A federal judge has granted the Federal Trade Commission’s request for a default judgment against a software developer who helped scammers infect millions of computers with destructive and intrusive spyware. The judgment bars the defendant from distributing software that interferes with consumers’ computers and requires that he give up his ill-gotten gains.
In November 2006, the FTC charged ERG Ventures, LLC, its principals, and their affiliate, Timothy P. Taylor, with tricking consumers into downloading malicious software by hiding it within seemingly innocuous free programs, including screensavers and video files. Once downloaded, the malware silently activated itself and installed programs that changed consumers’ home pages, tracked their Internet activity, altered browser settings, degraded computer performance, and disabled anti-spyware and anti-virus software. Many of the malware programs installed by the defendants were extremely difficult or impossible for consumers to remove from their computers.
A stipulated final order announced in October 2007 ended the litigation with ERG Ventures, LLC and its principals. The default judgment announced today ends the litigation with the final defendant, Timothy P. Taylor.
The judgment entered against Taylor bars him from distributing software that interferes with consumers’ computers, including software that tracks consumers’ Internet activity or collects other personal information; generates disruptive pop-up advertising; tampers with or disables other installed programs; or installs other advertising software onto consumers’ computers. The judgment also requires Taylor to fully disclose the name and function of all software he installs on consumers’ computers in the future, and to provide consumers with the option to cancel the installation after viewing the disclosure. Taylor has also been ordered to give up all of the income he made from the scheme, which amounts to $4,595.36.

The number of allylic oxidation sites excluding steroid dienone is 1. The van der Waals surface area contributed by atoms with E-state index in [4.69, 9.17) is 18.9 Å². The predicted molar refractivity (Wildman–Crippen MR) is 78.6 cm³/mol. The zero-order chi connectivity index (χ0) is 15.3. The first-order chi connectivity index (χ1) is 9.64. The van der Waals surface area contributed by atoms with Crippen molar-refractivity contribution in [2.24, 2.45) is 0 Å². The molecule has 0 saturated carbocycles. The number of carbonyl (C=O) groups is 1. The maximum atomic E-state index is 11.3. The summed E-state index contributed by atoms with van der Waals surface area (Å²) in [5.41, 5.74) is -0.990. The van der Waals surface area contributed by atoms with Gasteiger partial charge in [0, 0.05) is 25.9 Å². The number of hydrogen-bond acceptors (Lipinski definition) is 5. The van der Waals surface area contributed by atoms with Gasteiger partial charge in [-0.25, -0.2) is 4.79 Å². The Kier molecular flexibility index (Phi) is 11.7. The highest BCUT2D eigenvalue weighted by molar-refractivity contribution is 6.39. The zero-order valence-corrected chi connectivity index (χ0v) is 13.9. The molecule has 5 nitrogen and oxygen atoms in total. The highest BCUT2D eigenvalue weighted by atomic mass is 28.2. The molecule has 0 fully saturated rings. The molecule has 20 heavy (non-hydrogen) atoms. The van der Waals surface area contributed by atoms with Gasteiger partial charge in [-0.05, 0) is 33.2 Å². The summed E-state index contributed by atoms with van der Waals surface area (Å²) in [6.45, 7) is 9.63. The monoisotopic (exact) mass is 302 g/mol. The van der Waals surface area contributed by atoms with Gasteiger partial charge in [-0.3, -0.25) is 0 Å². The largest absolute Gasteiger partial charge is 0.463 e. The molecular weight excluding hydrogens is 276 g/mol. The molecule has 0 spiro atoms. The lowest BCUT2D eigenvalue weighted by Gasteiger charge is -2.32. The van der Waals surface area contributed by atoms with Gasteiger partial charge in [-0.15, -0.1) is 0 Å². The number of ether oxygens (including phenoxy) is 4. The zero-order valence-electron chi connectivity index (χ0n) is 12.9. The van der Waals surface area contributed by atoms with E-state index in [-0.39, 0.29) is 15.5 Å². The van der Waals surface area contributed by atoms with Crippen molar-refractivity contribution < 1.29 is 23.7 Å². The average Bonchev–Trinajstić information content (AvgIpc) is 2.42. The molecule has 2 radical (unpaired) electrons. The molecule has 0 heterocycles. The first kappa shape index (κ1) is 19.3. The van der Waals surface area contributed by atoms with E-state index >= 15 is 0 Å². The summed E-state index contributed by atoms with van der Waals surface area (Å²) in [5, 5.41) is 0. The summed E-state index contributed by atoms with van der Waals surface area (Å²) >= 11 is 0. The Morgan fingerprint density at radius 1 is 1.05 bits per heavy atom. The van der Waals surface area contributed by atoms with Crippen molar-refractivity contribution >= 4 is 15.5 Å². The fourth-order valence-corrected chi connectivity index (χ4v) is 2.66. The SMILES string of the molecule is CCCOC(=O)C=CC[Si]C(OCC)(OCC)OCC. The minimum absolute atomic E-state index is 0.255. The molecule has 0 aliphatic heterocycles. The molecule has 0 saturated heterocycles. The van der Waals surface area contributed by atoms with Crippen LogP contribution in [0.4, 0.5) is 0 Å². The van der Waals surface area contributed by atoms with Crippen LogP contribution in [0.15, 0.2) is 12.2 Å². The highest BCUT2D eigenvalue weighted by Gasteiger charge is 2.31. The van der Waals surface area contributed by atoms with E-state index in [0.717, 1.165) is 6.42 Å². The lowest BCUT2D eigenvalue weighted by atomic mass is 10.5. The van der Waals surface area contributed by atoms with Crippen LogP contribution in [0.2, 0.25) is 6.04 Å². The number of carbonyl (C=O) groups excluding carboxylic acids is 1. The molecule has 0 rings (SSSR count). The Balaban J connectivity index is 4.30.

The FTC works for the consumer to prevent fraudulent, deceptive, and unfair business practices and to provide information to help spot, stop, and avoid them. To file a complaint in English or Spanish, click http://www.ftc.gov/ftc/complaint.shtm or call 1-877-382-4357. The FTC enters Internet, telemarketing, identity theft, and other fraud-related complaints into Consumer Sentinel, a secure, online database available to more than 1,600 civil and criminal law enforcement agencies in the U.S. and abroad. For free information on a variety of consumer topics, click http://ftc.gov/bcp/consumer.shtm.